Today, Renfe is the sole train operator for passenger transport. In 2020, coinciding with the obligation of opening this market across the European Union, other competitors will be able to offer this kind of train service. It must also be noted that the stations and railways are owned by the Spanish State and managed and serviced by the public sector company Adif, “Administrador de Infraestructuras Ferroviarias” (Railway Infrastractures Administrator).
The ‘crown jewel’ of our train system is the AVE, “Alta Velocidad Española” (Spanish High Speed). The first line, Madrid-Seville, was opened in 1992 coinciding with the celebration of the World Fair, “Expo 92 Sevilla”. This was a remarkable year for Spain: the Olympic Games were also held in Barcelona, and there were many events commemorating 500 years since Columbus’ arrival in the Americas. The aftermath of all these celebrations resulted in a painful hangover in the form of a deep economic crisis.
Since then, we have gone from 476 km of high-speed railways to 3240 km. After China, Spain holds the second largest high-speed network in the world. This audacious and sometimes controversial development has also been possible thanks to the financing of European Union. It has also contributed to the global expansion of Spanish companies working around the design, development, construction, and maintenance of railways and station infrastructure and train technologies.
Although using this transport can be expensive, primarily on high-speed lines, there are offers available depending on the dates and times you travel, together with the flexibility you seek and whether you are looking for a single or round trip. For medium distance trains that are not high-speed there are also monthly passes available. Students and elderly people also qualify for lower rates.
With the purchase of this kind of tickets, you are also entitled to free commuting train around the station of your departure or arrival.
International travels to Portugal and France are also available, with night trains to the capitals of both countries, and a high-speed train to the South of France. Touristic packages in certain routes of Spain are also available and include transportation in vintage trains, meals and accommodation on board, and excursions.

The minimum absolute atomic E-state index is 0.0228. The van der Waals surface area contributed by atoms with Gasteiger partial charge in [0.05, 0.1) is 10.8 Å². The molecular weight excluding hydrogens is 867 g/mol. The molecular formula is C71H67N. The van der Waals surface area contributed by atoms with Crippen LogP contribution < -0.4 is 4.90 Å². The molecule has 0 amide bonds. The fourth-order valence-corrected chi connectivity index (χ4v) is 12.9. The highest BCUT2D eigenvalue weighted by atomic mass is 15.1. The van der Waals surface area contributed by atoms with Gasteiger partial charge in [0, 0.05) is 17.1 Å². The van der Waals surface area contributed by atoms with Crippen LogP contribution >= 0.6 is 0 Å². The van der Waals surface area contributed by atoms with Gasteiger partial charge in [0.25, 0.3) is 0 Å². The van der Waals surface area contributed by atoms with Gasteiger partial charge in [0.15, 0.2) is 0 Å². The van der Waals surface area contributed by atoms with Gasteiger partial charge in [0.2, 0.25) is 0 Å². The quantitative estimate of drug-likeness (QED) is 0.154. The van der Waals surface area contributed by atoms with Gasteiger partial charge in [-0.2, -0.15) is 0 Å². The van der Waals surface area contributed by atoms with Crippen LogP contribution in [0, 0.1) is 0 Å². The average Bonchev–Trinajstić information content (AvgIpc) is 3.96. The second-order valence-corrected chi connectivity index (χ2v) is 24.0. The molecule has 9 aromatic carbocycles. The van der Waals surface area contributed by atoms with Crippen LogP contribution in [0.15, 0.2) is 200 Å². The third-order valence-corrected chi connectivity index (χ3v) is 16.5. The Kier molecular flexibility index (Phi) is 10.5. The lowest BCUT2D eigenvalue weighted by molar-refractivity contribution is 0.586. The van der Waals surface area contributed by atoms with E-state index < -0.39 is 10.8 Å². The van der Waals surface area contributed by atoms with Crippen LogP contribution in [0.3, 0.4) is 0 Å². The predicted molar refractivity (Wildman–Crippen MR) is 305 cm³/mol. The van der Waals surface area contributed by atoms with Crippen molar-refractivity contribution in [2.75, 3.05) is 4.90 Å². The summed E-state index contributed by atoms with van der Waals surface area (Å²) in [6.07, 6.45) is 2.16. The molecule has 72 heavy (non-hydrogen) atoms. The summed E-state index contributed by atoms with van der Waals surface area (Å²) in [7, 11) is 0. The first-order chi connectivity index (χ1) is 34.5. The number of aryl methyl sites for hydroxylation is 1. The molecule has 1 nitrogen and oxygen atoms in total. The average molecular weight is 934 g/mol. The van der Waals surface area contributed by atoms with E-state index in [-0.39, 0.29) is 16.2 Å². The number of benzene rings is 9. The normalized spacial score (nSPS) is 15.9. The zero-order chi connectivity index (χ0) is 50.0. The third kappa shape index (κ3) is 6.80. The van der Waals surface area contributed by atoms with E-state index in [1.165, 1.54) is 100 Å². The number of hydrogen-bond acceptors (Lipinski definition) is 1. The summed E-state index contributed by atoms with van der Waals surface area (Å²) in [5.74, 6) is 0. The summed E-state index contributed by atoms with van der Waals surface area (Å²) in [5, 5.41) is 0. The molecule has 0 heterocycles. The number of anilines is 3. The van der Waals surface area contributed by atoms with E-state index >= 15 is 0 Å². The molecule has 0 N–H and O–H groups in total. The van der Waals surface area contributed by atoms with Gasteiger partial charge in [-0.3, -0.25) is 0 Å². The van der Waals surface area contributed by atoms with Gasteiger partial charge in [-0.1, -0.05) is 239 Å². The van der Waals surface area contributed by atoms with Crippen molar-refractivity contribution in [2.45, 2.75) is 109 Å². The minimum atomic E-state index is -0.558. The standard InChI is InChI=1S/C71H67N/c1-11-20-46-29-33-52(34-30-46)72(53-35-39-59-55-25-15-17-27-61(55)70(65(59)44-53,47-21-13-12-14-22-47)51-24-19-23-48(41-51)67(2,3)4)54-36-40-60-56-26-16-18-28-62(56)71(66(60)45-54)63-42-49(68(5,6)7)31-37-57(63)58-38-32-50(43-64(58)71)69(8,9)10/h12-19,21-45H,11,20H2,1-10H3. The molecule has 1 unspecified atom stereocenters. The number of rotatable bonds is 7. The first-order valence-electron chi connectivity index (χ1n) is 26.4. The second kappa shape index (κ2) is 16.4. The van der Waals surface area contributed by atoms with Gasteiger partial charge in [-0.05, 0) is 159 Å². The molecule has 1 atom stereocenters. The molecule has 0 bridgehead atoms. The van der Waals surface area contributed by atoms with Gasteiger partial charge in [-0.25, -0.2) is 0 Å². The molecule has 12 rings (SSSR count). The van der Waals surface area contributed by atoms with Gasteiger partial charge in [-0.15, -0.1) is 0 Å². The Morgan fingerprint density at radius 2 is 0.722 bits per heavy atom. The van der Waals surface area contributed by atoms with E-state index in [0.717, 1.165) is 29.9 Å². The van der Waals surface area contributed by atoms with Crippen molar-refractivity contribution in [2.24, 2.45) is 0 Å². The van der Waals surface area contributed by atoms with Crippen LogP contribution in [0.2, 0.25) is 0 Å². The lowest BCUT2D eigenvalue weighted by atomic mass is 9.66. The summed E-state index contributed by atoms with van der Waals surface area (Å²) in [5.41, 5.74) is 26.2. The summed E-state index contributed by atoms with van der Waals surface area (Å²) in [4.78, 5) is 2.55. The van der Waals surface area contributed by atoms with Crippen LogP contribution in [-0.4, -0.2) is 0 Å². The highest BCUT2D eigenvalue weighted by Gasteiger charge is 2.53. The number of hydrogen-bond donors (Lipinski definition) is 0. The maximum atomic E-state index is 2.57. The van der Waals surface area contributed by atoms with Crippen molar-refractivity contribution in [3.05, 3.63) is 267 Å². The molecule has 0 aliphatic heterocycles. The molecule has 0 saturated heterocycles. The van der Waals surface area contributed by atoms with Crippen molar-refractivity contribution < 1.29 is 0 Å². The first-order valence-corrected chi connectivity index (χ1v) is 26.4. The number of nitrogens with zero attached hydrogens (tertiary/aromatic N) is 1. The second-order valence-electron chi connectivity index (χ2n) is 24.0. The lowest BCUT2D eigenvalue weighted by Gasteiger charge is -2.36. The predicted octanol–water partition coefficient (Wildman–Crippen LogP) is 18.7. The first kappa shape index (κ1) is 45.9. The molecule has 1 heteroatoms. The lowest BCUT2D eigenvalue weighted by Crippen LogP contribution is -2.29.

Joint-offers with bus, airplane, and boat operators to ease your purchase and transfers to/from wherever the train station is not nearby but using a train is convenient, primarily related to the high-speed.
The “Tren+Autobus” (train+bus) program works with several companies. One example of how it works: Marbella is around one hour away from Malaga. Renfe offers you a joint ticket with Avanza, so you go from Madrid’s Atocha station to Malaga’s Maria Zambrano Station and from there you take Avanza’s bus to Marbella. If you were to go solely by bus from Marbella to Madrid, the journey would be longer and more uncomfortable.
With regards to the combination with airplane, “Train & Fly”, if you travel from or to Zaragoza, Valladolid, Sevilla, Córdoba or Málaga, you can combine in one ticket/transaction your travel with the Spanish airline Iberia (through its hub in Madrid airport), including also the transfer via commuting train to the airport from Madrid’s train stations where the high-speed trains arrive or departure, Atocha and Chamartín. One example is that you can buy your ticket in Renfe’s “Train & Fly” site from New York to Cordoba.
For frequent users, usually business people, there are 10-ticket coupons available that provide 35% discount off the base rate, having to choose two train-stations for them and being able to use the tickets as many times as you wish in each direction.
Renfe’s loyalty card, +Renfe card (“tarjeta”), also allows you to save and get additional benefits depending on the frequency and class of your travels.
My experience with the Spanish train service is very positive. The punctuality percentage is very high and the trains are clean and comfortable, having also added more entertainment options in the last year to some high-speed trains. I have also contemplated how the required time to get to your destination has in many cases more than halved.
What do you think of the Spanish train system? Any experience worth sharing? How does it compare to other countries where you have use it?
Links of Interest:
Adif, Líneas de Alta Velocidad (High-Speed Lines)
Europa Press, Renfe afrontará una competencia total en transporte de viajeros (Renfe will face total competition in the passenger’s transport)
Expo92, Web para una Exposición Universal (“Web for a World’s Fair”)
Renfe, BonoAve (High-speed train coupon)
Renfe, Spain Pass
Renfe, Tarifa Intermodal con Barco o Avión (Inter-modal rate with boat or airplane)
Renfe, Tarjeta Renfe+ Plata (Silver loyalty card)
Renfe, Tren+Autobus (train+bus)
Olympic Games, Barcelona 1992
Photos: High-speed train / AVE. Map of high-speed railways network in Spain. Zaragoza’s train station.